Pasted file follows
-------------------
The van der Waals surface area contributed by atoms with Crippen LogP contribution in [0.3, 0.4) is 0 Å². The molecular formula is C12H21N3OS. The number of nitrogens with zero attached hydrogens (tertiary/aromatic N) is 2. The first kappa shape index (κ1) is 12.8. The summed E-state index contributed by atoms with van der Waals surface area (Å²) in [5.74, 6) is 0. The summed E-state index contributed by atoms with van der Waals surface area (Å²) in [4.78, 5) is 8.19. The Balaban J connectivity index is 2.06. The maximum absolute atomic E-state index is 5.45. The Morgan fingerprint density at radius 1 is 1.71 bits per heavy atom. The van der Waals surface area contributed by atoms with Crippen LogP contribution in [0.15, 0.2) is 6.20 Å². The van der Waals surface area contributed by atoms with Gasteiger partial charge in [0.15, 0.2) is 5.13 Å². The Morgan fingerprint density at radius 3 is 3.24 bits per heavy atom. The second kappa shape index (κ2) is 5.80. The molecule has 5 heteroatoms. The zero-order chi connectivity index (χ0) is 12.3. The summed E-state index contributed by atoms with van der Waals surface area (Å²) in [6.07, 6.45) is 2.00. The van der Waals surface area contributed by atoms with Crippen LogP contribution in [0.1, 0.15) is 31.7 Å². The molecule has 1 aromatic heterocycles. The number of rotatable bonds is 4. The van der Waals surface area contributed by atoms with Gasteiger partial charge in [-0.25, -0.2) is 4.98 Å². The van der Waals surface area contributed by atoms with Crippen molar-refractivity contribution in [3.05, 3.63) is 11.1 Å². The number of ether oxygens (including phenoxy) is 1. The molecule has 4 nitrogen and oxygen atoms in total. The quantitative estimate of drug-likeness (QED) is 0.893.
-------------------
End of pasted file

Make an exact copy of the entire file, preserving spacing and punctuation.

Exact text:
The van der Waals surface area contributed by atoms with Crippen LogP contribution in [0.3, 0.4) is 0 Å². The molecular formula is C12H21N3OS. The number of nitrogens with zero attached hydrogens (tertiary/aromatic N) is 2. The first kappa shape index (κ1) is 12.8. The summed E-state index contributed by atoms with van der Waals surface area (Å²) in [5.74, 6) is 0. The summed E-state index contributed by atoms with van der Waals surface area (Å²) in [4.78, 5) is 8.19. The Balaban J connectivity index is 2.06. The maximum absolute atomic E-state index is 5.45. The Morgan fingerprint density at radius 1 is 1.71 bits per heavy atom. The van der Waals surface area contributed by atoms with Crippen LogP contribution in [0.15, 0.2) is 6.20 Å². The van der Waals surface area contributed by atoms with Gasteiger partial charge in [0.15, 0.2) is 5.13 Å². The Morgan fingerprint density at radius 3 is 3.24 bits per heavy atom. The second kappa shape index (κ2) is 5.80. The molecule has 5 heteroatoms. The zero-order chi connectivity index (χ0) is 12.3. The summed E-state index contributed by atoms with van der Waals surface area (Å²) in [6.07, 6.45) is 2.00. The van der Waals surface area contributed by atoms with Crippen LogP contribution in [0.1, 0.15) is 31.7 Å². The molecule has 1 aromatic heterocycles. The number of rotatable bonds is 4. The van der Waals surface area contributed by atoms with Gasteiger partial charge in [-0.25, -0.2) is 4.98 Å². The van der Waals surface area contributed by atoms with Crippen molar-refractivity contribution in [3.05, 3.63) is 11.1 Å². The number of ether oxygens (including phenoxy) is 1. The molecule has 4 nitrogen and oxygen atoms in total. The quantitative estimate of drug-likeness (QED) is 0.893.